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The Inland Paddler: Winter Wonderland with Dolphins

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Last week at this time, much of eastern North Carolina was in the midst of its first Winter storm.  The below freezing temps and precipitation dumped a classic wintry mix of ice, sleet and snow on the Raleigh area.  Roads were bad, school was cancelled for several days and the rest of the nation, especially the parts that routinely endure so much more than our few inches laughed at us Southerners and our inability to deal with Winter.

Yesterday, at Wrightsville Beach, it was about 75 degrees.

And there was only one thing for this landlocked inland paddler to do – get to the beach. Especially since there was supposed to be surf.

I’ve written before about the famous saying about the North Carolina weather – don’t like it? Wait five minutes.  Well, same goes for the surf forecast. When I arrived at Access #2 at about 8:30, the blue sky was brilliant and cloud free, the sun was out and the water was emerald green.  And it was warm.  Gloriously warm. There was only one thing missing.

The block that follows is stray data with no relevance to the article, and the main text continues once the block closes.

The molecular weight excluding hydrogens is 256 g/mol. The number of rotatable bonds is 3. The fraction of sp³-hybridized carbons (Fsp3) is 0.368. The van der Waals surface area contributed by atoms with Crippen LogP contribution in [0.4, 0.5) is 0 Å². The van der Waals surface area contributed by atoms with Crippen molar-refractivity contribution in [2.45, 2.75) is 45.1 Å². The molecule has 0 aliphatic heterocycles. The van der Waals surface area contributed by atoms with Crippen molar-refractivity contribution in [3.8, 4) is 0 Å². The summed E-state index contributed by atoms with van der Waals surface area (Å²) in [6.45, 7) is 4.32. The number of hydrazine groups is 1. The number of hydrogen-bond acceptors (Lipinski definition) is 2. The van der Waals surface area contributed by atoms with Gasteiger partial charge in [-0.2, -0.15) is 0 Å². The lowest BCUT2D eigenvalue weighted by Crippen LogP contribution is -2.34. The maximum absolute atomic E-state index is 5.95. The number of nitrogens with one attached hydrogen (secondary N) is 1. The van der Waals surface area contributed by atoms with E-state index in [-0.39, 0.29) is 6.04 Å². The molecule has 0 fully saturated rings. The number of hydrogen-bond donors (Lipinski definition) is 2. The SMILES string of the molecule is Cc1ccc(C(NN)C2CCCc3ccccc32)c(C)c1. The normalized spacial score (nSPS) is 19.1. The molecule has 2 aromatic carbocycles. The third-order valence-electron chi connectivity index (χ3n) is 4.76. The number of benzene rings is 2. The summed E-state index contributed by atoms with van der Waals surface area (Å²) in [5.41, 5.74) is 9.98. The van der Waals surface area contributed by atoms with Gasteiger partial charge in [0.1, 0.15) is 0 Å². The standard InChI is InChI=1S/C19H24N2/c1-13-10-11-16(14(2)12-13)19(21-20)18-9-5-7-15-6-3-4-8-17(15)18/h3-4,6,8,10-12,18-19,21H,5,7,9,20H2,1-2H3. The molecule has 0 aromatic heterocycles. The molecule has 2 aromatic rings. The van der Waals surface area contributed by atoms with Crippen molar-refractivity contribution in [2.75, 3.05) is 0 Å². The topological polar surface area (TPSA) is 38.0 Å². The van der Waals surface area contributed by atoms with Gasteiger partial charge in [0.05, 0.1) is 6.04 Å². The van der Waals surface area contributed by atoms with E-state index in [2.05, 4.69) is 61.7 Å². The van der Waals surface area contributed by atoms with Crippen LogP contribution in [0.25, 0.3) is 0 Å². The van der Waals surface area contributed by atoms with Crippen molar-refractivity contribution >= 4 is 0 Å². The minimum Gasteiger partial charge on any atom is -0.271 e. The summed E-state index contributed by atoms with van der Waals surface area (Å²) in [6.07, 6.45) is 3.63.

The three to four foot waves.

Rob and Jason were there and were just getting ready to go out, but April had decided to go get her flatwater workout in instead.

I only brought the Starboard Whopper.  I came to surf and only surf. They call it the Whopper for a reason.

I looked at the thick, bulky straightjacket that is my 4/3 mm wetsuit. And the rubber foot prisons that are my booties. It takes about 15 minutes just to get dressed to paddle when I have to wear that gear. And despite the warm air, the water was still a very chilly 52 degrees.

But, it was a gorgeous day.  And I drove all the way to the coast. Even if I just paddle around in the ocean for a little bit, it is still better than not paddling.

By the time I made it out onto the beach, Rob and Jason were catching some small but decent waves. Once I got in the water, I was surprised that I was not cold in the slightest – even though I was not wearing gloves. There were decent, fun, soft waves to be had and I caught more than a few.   I recently switched over to the split toe booties, which made it easier to feel my board and move my feet.